STATE COLLEGE, Pa. (AP) -Friends since third grade, Penn State cornerbacks Justin King and Lydell Sargeant have turned Beaver Stadium into their own 110,000-seat playground.
Opposing receivers aren't feeling very welcome.
When offenses get stopped by the Nittany Lions' rush defense (minus-1.5 yards a game), they turn to the passing game. In No. 12 Penn State's season-opening wins over lowly Florida International and struggling Notre Dame, the pass rush has been strong, helping the quick secondary shut down receivers.
It could well be a long afternoon Saturday for Buffalo (1-1) when it visits Beaver Stadium.
``We're just playing smart, playing as a whole unit, not as individuals,'' King said.
King, a junior, arrived at Penn State two seasons ago as one of the jewels of coach Joe Paterno's 2005 recruiting class and became a mainstay at cornerback in 2006.
Timed in high school at 4.3 seconds in the 40-yard dash, King's play is already attracting the attention of NFL draft analysts.
Sargeant and King grew up together in suburban Pittsburgh, basketball teammates and buddies until their freshman year at Gateway High School in Monroeville.
That's when Sargeant's father, who is in the Air Force, was transferred to California. Sargeant starred as a running back in Lompoc, Calif., but each summer would spend a couple weeks back in Monroeville with King and other old friends.
When King announced he was attending Penn State, it didn't take much persuading for Sargeant to follow.
``It's kind of a storybook tale. We've played with each other since the third grade,'' Sargeant said. ``It's kind of like a dream, an honor.''
But Sargeant's route to the starting lineup this season was more arduous than King's.
He was switched to receiver when he arrived in Happy Valley, though he didn't get much playing time. The winter of his freshman year, he got homesick and ill, losing more than 10 pounds, he said.
He was shifted again his sophomore season, this time to defensive back. He was a backup on defense, and played on special teams.
Finally, an opportunity emerged in the spring when last year's starting cornerback, Tony Davis, was moved to safety, though Sargeant faced stiff competition from highly touted speedster A.J. Wallace.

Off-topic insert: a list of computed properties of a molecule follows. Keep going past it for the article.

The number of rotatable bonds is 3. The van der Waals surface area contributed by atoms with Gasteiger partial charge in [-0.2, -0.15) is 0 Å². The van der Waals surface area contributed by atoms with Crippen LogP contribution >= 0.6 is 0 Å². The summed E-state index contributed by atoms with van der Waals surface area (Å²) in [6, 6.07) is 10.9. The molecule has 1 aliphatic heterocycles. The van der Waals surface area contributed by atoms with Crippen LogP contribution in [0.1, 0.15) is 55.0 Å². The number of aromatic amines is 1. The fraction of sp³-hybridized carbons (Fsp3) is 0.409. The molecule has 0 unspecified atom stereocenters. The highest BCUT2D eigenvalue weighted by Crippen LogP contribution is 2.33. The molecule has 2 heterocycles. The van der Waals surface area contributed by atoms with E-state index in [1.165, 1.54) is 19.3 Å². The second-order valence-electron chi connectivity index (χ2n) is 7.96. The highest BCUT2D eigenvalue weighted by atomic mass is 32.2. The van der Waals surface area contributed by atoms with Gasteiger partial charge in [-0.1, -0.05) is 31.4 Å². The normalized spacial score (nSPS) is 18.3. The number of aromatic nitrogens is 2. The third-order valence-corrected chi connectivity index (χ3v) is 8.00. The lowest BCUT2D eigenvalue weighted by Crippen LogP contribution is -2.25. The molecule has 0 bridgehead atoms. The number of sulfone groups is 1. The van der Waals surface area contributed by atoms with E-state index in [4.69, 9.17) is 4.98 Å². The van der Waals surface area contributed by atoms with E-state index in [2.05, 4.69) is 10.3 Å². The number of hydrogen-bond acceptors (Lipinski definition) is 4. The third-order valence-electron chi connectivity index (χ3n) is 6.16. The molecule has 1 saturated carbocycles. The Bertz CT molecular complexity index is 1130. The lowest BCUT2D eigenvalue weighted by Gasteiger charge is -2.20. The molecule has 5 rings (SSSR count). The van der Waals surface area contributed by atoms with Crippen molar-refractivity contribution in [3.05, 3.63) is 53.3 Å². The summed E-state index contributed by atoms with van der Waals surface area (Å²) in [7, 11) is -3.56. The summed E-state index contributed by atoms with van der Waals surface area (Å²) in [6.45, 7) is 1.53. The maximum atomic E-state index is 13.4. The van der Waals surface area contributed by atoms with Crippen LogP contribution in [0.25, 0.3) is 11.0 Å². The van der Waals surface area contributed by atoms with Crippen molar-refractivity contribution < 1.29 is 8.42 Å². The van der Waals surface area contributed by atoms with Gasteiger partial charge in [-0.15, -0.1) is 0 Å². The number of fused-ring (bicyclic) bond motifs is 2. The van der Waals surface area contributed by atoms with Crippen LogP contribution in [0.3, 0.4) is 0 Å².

Then off-field woes put Sargeant's playing future in jeopardy.
He and King were initially charged by State College police for their involvement in an off-campus fight in April; prosecutors eventually withdrew charges against King, and a judge dismissed charges against Sargeant.
The university still disciplined four players, including Sargeant. The four were expelled for the second summer session but allowed to take part in preseason practice. They also had to undergo counseling and were placed on school probation.
The highly publicized fight drew anger from Paterno and pleas from the coach for the rest of the team to stay out of trouble.
So JoePa was unhappy when he heard last month that 18-year-old sophomore tight end Andrew Quarless was cited by Penn State police for underage drinking. Paterno suspended Quarless, though the coach said he may finally play this week.
``Every person has to go through a trial that makes you a more mature person,'' Sargeant said when asked about Quarless. Sargeant had emerged from the same doghouse during preseason to beat out Wallace for the starting cornerback job.
King is especially glad his buddy was able to seize an opportunity in a secondary that now boasts four juniors.
``We go out there having fun,'' King said. ``The communication back there is a lot better, so we're a lot more comfortable.''
Quarterbacks wary of King's abilities might be more apt to test Sargeant instead. Bring 'em on, Sargeant insisted.
``I enjoy that,'' he said. ``Getting the ball thrown to my side gives me a chance to prove myself.''

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